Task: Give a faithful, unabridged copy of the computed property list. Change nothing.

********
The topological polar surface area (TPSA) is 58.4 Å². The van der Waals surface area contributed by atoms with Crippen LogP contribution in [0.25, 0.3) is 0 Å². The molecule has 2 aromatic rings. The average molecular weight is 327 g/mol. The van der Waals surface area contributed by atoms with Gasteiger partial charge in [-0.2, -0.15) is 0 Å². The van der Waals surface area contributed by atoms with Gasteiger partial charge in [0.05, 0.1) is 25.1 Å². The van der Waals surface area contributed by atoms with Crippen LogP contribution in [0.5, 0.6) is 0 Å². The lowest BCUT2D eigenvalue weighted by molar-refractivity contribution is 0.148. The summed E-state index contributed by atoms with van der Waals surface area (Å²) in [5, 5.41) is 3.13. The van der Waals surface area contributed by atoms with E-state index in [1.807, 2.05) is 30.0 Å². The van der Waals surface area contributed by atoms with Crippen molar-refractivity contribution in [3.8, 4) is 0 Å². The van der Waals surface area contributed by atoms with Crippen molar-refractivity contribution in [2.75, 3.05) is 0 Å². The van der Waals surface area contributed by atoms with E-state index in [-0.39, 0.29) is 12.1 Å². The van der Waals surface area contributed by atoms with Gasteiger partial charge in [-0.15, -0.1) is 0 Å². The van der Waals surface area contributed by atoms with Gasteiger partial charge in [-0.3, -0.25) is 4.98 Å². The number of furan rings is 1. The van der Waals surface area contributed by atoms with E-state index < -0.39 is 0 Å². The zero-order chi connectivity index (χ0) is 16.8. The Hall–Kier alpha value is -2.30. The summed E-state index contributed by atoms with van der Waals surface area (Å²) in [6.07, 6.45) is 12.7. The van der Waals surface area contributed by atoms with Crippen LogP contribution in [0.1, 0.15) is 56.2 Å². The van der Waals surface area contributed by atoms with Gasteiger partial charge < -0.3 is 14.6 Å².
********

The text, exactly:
The topological polar surface area (TPSA) is 58.4 Å². The van der Waals surface area contributed by atoms with Crippen LogP contribution in [0.25, 0.3) is 0 Å². The molecule has 2 aromatic rings. The average molecular weight is 327 g/mol. The van der Waals surface area contributed by atoms with Gasteiger partial charge in [-0.2, -0.15) is 0 Å². The van der Waals surface area contributed by atoms with Gasteiger partial charge in [0.05, 0.1) is 25.1 Å². The van der Waals surface area contributed by atoms with Crippen LogP contribution in [0.5, 0.6) is 0 Å². The lowest BCUT2D eigenvalue weighted by molar-refractivity contribution is 0.148. The summed E-state index contributed by atoms with van der Waals surface area (Å²) in [5, 5.41) is 3.13. The van der Waals surface area contributed by atoms with E-state index in [1.807, 2.05) is 30.0 Å². The van der Waals surface area contributed by atoms with Crippen molar-refractivity contribution in [3.8, 4) is 0 Å². The van der Waals surface area contributed by atoms with Crippen molar-refractivity contribution in [2.75, 3.05) is 0 Å². The van der Waals surface area contributed by atoms with E-state index in [-0.39, 0.29) is 12.1 Å². The van der Waals surface area contributed by atoms with Gasteiger partial charge in [-0.15, -0.1) is 0 Å². The van der Waals surface area contributed by atoms with Gasteiger partial charge in [-0.3, -0.25) is 4.98 Å². The number of furan rings is 1. The van der Waals surface area contributed by atoms with E-state index < -0.39 is 0 Å². The zero-order chi connectivity index (χ0) is 16.8. The Hall–Kier alpha value is -2.30. The summed E-state index contributed by atoms with van der Waals surface area (Å²) in [6.07, 6.45) is 12.7. The van der Waals surface area contributed by atoms with Crippen LogP contribution in [0.1, 0.15) is 56.2 Å². The van der Waals surface area contributed by atoms with Gasteiger partial charge < -0.3 is 14.6 Å².